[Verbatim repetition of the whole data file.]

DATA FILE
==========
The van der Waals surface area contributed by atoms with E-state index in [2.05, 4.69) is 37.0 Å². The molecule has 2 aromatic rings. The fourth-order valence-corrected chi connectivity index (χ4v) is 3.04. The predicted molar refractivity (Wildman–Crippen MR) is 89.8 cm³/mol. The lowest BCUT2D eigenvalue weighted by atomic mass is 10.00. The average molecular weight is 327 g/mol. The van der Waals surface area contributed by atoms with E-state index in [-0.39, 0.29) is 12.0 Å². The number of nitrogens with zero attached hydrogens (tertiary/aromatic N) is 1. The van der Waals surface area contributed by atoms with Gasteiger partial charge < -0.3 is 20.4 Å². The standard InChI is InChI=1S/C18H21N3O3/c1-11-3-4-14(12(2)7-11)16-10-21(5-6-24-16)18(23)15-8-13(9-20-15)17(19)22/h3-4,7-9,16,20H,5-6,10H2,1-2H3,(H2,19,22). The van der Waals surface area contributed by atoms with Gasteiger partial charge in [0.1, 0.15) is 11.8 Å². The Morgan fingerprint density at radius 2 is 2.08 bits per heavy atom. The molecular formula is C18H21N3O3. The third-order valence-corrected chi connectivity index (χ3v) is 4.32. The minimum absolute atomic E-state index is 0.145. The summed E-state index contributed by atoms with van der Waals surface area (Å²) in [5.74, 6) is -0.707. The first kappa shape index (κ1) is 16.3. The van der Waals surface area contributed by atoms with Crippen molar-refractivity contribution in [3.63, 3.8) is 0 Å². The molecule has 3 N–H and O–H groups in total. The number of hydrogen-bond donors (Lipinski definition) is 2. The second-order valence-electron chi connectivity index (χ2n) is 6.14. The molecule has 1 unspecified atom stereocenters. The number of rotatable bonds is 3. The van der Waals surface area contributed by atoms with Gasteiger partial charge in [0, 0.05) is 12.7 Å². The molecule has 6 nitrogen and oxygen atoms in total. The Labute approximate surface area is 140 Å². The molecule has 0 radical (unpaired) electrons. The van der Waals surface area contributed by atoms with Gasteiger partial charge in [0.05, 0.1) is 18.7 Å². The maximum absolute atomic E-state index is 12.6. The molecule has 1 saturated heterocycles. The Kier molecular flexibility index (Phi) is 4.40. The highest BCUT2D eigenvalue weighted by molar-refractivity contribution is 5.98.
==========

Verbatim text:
The van der Waals surface area contributed by atoms with E-state index in [2.05, 4.69) is 37.0 Å². The molecule has 2 aromatic rings. The fourth-order valence-corrected chi connectivity index (χ4v) is 3.04. The predicted molar refractivity (Wildman–Crippen MR) is 89.8 cm³/mol. The lowest BCUT2D eigenvalue weighted by atomic mass is 10.00. The average molecular weight is 327 g/mol. The van der Waals surface area contributed by atoms with E-state index in [-0.39, 0.29) is 12.0 Å². The number of nitrogens with zero attached hydrogens (tertiary/aromatic N) is 1. The van der Waals surface area contributed by atoms with Gasteiger partial charge < -0.3 is 20.4 Å². The standard InChI is InChI=1S/C18H21N3O3/c1-11-3-4-14(12(2)7-11)16-10-21(5-6-24-16)18(23)15-8-13(9-20-15)17(19)22/h3-4,7-9,16,20H,5-6,10H2,1-2H3,(H2,19,22). The van der Waals surface area contributed by atoms with Gasteiger partial charge in [0.1, 0.15) is 11.8 Å². The Morgan fingerprint density at radius 2 is 2.08 bits per heavy atom. The molecular formula is C18H21N3O3. The third-order valence-corrected chi connectivity index (χ3v) is 4.32. The minimum absolute atomic E-state index is 0.145. The summed E-state index contributed by atoms with van der Waals surface area (Å²) in [5.74, 6) is -0.707. The first kappa shape index (κ1) is 16.3. The van der Waals surface area contributed by atoms with Crippen molar-refractivity contribution in [3.63, 3.8) is 0 Å². The molecule has 3 N–H and O–H groups in total. The number of hydrogen-bond donors (Lipinski definition) is 2. The second-order valence-electron chi connectivity index (χ2n) is 6.14. The molecule has 1 unspecified atom stereocenters. The number of rotatable bonds is 3. The van der Waals surface area contributed by atoms with Gasteiger partial charge in [0, 0.05) is 12.7 Å². The molecule has 6 nitrogen and oxygen atoms in total. The Labute approximate surface area is 140 Å². The molecule has 0 radical (unpaired) electrons. The van der Waals surface area contributed by atoms with Gasteiger partial charge in [0.05, 0.1) is 18.7 Å². The maximum absolute atomic E-state index is 12.6. The molecule has 1 saturated heterocycles. The Kier molecular flexibility index (Phi) is 4.40. The highest BCUT2D eigenvalue weighted by molar-refractivity contribution is 5.98.